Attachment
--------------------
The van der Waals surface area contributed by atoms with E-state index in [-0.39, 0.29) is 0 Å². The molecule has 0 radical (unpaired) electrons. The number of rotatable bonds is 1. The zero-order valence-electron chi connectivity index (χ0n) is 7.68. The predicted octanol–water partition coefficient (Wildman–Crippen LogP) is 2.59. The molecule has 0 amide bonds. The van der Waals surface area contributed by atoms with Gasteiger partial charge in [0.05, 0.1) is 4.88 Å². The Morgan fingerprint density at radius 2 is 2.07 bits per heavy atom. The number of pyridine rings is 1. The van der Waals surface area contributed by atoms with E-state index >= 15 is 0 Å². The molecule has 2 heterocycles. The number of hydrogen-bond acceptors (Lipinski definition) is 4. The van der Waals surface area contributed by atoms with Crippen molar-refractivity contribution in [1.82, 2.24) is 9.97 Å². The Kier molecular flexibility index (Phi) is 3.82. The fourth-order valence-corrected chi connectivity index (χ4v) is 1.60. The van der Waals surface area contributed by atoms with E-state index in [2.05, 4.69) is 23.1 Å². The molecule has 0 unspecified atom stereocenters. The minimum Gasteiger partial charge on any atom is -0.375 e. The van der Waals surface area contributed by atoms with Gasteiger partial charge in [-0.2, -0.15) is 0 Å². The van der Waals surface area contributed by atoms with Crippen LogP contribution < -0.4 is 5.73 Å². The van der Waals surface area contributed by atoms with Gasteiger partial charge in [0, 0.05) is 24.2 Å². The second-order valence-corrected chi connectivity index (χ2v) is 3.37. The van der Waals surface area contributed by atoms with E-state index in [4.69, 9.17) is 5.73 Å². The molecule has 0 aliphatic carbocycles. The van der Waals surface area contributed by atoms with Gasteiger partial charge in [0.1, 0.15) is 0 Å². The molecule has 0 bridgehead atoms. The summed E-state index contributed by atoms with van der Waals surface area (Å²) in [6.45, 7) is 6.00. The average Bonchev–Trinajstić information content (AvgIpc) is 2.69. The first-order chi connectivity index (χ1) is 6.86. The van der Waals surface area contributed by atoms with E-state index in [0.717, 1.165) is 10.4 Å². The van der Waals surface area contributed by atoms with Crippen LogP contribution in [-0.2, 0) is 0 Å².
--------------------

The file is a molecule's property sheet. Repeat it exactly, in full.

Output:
The van der Waals surface area contributed by atoms with E-state index in [-0.39, 0.29) is 0 Å². The molecule has 0 radical (unpaired) electrons. The number of rotatable bonds is 1. The zero-order valence-electron chi connectivity index (χ0n) is 7.68. The predicted octanol–water partition coefficient (Wildman–Crippen LogP) is 2.59. The molecule has 0 amide bonds. The van der Waals surface area contributed by atoms with Gasteiger partial charge in [0.05, 0.1) is 4.88 Å². The Morgan fingerprint density at radius 2 is 2.07 bits per heavy atom. The number of pyridine rings is 1. The van der Waals surface area contributed by atoms with E-state index >= 15 is 0 Å². The molecule has 2 heterocycles. The number of hydrogen-bond acceptors (Lipinski definition) is 4. The van der Waals surface area contributed by atoms with Crippen molar-refractivity contribution in [1.82, 2.24) is 9.97 Å². The Kier molecular flexibility index (Phi) is 3.82. The fourth-order valence-corrected chi connectivity index (χ4v) is 1.60. The van der Waals surface area contributed by atoms with E-state index in [2.05, 4.69) is 23.1 Å². The molecule has 0 unspecified atom stereocenters. The minimum Gasteiger partial charge on any atom is -0.375 e. The van der Waals surface area contributed by atoms with Gasteiger partial charge in [-0.2, -0.15) is 0 Å². The van der Waals surface area contributed by atoms with Crippen LogP contribution < -0.4 is 5.73 Å². The van der Waals surface area contributed by atoms with Gasteiger partial charge in [0, 0.05) is 24.2 Å². The second-order valence-corrected chi connectivity index (χ2v) is 3.37. The van der Waals surface area contributed by atoms with E-state index in [4.69, 9.17) is 5.73 Å². The molecule has 0 aliphatic carbocycles. The van der Waals surface area contributed by atoms with Gasteiger partial charge in [0.1, 0.15) is 0 Å². The molecule has 0 bridgehead atoms. The summed E-state index contributed by atoms with van der Waals surface area (Å²) in [6.45, 7) is 6.00. The average Bonchev–Trinajstić information content (AvgIpc) is 2.69. The first-order chi connectivity index (χ1) is 6.86. The van der Waals surface area contributed by atoms with E-state index in [0.717, 1.165) is 10.4 Å². The van der Waals surface area contributed by atoms with Crippen LogP contribution in [-0.2, 0) is 0 Å².